This amounted to seventy two percent of all the cholera cases within the world. Such estimates indicate that there is indeed a need for drastic actions to be taken in this continent and any efforts to address cholera would not be complete without examination of the continent of Africa. In Tanzania (specifically at Zanzibar town), this country reported the highest prevalence for the second consecutive year from 1997. This country reported forty three thousand cases in that year. It was followed by Uganda which recorded eighteen thousand reports of cholera that year.
Kenya and Somalia followed shortly after with cases of eighteen thousand and fourteen thousand seven hundred respectively. In the year 2000, South Africa also recorded outstanding figures of cholera i. e. one hundred and six thousand. By eighth August 2001, close to two hundred and thirty deaths had been caused as a result of the disease. During that year, South Africa accounted for close to eighty percent of all the cholera outbreaks in the world. These were assertions made by the world health organization in the matter. Also, in that same year, there were a series of outbreaks recorded in the following countries
•Burkina Faso •Guinea •Cotedivore Usually, communities that are ill equipped for cholera tend to record greater death rates than those that are. Health estimates indicate that in certain situations, mortality rates can reach fifty percent. These death rates sharply contrast those that may result when the response rates are well organized and well coordinated. WHO claim that there may be approximately one percent death rates in the latter scenario. Most of the time, such developing nations tend to lack treatment facilities and this means that more casualties will occur.
Consequently, the best bet to tackle cholera within this continent is by preventing the occurrence of the disease in the first place. The World Health Organization further adds that almost all developing nations are dealing with cholera outbreaks. Since numerous developing nations are found in the latter continent, then this further justifies the need to invest in cholera treatment and prevention in this continent. The most recent case occurred in late 2008 and early 2009 within the Southern part of the continent; specifically Zimbabwe.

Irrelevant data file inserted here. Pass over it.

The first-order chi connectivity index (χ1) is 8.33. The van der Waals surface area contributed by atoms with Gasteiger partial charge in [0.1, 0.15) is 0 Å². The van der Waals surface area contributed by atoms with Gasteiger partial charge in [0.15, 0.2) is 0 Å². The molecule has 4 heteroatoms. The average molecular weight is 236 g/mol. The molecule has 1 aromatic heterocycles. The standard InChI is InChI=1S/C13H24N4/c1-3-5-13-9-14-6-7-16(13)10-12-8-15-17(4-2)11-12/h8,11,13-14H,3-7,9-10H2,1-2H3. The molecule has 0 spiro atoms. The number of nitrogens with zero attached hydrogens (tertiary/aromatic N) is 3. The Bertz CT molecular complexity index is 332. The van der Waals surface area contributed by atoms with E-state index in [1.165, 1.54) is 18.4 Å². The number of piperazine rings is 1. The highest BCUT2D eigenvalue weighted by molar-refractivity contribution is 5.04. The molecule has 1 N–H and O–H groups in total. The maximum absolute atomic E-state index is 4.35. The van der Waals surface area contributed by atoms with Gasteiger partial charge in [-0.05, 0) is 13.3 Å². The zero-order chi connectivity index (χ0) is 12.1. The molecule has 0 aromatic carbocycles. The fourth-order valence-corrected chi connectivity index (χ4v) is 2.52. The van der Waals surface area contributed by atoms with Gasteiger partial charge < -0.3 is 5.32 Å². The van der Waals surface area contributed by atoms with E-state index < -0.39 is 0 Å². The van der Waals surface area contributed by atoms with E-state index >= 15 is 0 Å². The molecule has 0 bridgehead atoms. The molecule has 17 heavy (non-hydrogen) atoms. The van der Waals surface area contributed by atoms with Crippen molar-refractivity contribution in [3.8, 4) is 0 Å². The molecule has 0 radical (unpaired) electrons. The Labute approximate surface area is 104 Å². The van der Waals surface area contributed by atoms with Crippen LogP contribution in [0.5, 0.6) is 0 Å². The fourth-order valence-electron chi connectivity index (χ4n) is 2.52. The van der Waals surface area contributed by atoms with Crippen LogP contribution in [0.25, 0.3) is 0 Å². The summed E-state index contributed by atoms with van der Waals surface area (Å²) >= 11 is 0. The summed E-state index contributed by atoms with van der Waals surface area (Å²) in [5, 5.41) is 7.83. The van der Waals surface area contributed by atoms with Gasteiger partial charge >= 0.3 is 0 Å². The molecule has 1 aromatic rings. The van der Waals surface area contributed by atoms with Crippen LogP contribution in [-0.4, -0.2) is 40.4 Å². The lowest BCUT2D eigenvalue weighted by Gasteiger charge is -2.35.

The latter country is basically a failed state in which political tensions caused by their current leader have led to the highest inflation levels ever recorded in the world, the worst economy and subsequently, some of the highest prevalence of diseases ever known to the latter country. It has been shown that the losses Zimbabwe has experienced as a result of cholera outbreaks amount to a whooping one billion dollars. In fact, there are three things that have been pointed out as ways of dealing with the current crisis in Zimbabwe.
The first goal is short term and it should address the issue of keeping Zimbabweans alive. The second issue refers to the mid term plan in which disease-spread to other borders ought to be prevented. The long term goal of dealing with this matter is by handling hygiene matters. Experts who have been looking at the situation in Zimbabwe claim that a holistic approach to the problem had not been taken through the use of sanitation facilities, hygiene and safe drinking water and this led to their current circumstances. (WHO, 2009)
There have been numerous efforts within this continent to come up with medical solutions. For instance cholera vaccines have been tried and developed in South Africa. However, it was found that a number of prerequisites are necessary to ensure that a cholera vaccine works. First of all, the vaccine should have high protective qualities; this is not the case for current ones. Secondly, the vaccine should not be too expensive for affected individuals because the very people who are affected by cholera tend to come from poor backgrounds.
On top of that, the vaccine should not have high duration periods before showing results. Getting hold of a vaccine that possesses all the latter traits can be very tricky. Medical experts agree that the best bet lies in addressing the root causes of the problem. In fact, even if a vaccine that possessed all the latter qualities was introduced into the market, then chances of eradicating cholera in Africa completely would still be minimal if preventive measures are not sought. One such preventive measure is treatment of water as will be the case through the water treatment device mentioned above.
(SASI Group, 2008) The continuous existence of cholera within Africa should be an adequate indication that public health and sanitation are in dire need of reform within this continent. Consequently, introduction of such a product into the region should definitely be considered. The following table summarizes some of the countries that have reported high prevalence rates of cholera through the world. These are statistics valid for the year 2006. A lot may have occurred over the next two years but these numbers indicate what a long way the latter continent has to go in order to combat cholera.